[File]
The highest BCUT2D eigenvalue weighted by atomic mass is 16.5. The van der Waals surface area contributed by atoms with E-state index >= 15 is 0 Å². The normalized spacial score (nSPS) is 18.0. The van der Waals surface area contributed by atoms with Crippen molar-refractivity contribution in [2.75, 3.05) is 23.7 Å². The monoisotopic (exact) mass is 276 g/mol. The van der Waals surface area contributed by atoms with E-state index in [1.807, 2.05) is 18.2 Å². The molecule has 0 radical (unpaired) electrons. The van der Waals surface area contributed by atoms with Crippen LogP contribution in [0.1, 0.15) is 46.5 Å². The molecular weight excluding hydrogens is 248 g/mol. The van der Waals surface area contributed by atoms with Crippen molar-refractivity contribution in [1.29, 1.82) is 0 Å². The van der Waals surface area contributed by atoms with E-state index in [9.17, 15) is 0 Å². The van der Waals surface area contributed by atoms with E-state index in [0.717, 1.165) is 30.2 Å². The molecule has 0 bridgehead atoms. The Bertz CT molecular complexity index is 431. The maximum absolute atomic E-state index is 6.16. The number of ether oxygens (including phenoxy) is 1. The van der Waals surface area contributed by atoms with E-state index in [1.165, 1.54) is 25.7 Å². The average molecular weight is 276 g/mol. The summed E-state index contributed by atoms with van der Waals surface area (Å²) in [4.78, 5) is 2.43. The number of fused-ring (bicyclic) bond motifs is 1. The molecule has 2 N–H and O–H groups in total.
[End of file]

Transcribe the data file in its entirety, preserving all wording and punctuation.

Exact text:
The highest BCUT2D eigenvalue weighted by atomic mass is 16.5. The van der Waals surface area contributed by atoms with E-state index >= 15 is 0 Å². The normalized spacial score (nSPS) is 18.0. The van der Waals surface area contributed by atoms with Crippen molar-refractivity contribution in [2.75, 3.05) is 23.7 Å². The monoisotopic (exact) mass is 276 g/mol. The van der Waals surface area contributed by atoms with E-state index in [1.807, 2.05) is 18.2 Å². The molecule has 0 radical (unpaired) electrons. The van der Waals surface area contributed by atoms with Crippen LogP contribution in [0.1, 0.15) is 46.5 Å². The molecular weight excluding hydrogens is 248 g/mol. The van der Waals surface area contributed by atoms with Crippen molar-refractivity contribution in [1.29, 1.82) is 0 Å². The van der Waals surface area contributed by atoms with E-state index in [9.17, 15) is 0 Å². The van der Waals surface area contributed by atoms with E-state index in [0.717, 1.165) is 30.2 Å². The molecule has 0 bridgehead atoms. The Bertz CT molecular complexity index is 431. The maximum absolute atomic E-state index is 6.16. The number of ether oxygens (including phenoxy) is 1. The van der Waals surface area contributed by atoms with E-state index in [1.165, 1.54) is 25.7 Å². The average molecular weight is 276 g/mol. The summed E-state index contributed by atoms with van der Waals surface area (Å²) in [4.78, 5) is 2.43. The number of fused-ring (bicyclic) bond motifs is 1. The molecule has 2 N–H and O–H groups in total.